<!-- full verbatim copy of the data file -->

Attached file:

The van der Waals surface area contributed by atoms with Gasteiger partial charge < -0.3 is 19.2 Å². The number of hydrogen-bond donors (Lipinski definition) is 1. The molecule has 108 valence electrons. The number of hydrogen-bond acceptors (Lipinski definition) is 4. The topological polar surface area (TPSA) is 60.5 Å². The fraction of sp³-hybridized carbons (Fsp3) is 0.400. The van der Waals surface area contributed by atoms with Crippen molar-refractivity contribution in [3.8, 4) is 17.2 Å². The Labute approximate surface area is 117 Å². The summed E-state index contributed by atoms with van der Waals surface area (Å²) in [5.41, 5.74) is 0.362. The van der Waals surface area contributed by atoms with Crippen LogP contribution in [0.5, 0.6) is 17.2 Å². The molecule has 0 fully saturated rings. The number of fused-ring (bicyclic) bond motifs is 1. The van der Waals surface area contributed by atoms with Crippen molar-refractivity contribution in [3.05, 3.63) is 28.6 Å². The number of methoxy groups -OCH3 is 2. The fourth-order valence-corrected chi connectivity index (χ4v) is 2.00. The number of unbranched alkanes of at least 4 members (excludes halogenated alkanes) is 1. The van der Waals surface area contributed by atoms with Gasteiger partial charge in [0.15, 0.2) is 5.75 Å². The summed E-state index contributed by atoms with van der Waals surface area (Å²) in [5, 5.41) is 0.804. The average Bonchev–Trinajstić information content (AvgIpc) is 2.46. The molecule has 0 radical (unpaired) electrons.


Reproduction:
The van der Waals surface area contributed by atoms with Gasteiger partial charge < -0.3 is 19.2 Å². The number of hydrogen-bond donors (Lipinski definition) is 1. The molecule has 108 valence electrons. The number of hydrogen-bond acceptors (Lipinski definition) is 4. The topological polar surface area (TPSA) is 60.5 Å². The fraction of sp³-hybridized carbons (Fsp3) is 0.400. The van der Waals surface area contributed by atoms with Crippen molar-refractivity contribution in [3.8, 4) is 17.2 Å². The Labute approximate surface area is 117 Å². The summed E-state index contributed by atoms with van der Waals surface area (Å²) in [5.41, 5.74) is 0.362. The van der Waals surface area contributed by atoms with Crippen LogP contribution in [0.5, 0.6) is 17.2 Å². The molecule has 0 fully saturated rings. The number of fused-ring (bicyclic) bond motifs is 1. The van der Waals surface area contributed by atoms with Crippen molar-refractivity contribution in [3.05, 3.63) is 28.6 Å². The number of methoxy groups -OCH3 is 2. The fourth-order valence-corrected chi connectivity index (χ4v) is 2.00. The number of unbranched alkanes of at least 4 members (excludes halogenated alkanes) is 1. The van der Waals surface area contributed by atoms with Gasteiger partial charge in [0.15, 0.2) is 5.75 Å². The summed E-state index contributed by atoms with van der Waals surface area (Å²) in [5, 5.41) is 0.804. The average Bonchev–Trinajstić information content (AvgIpc) is 2.46. The molecule has 0 radical (unpaired) electrons.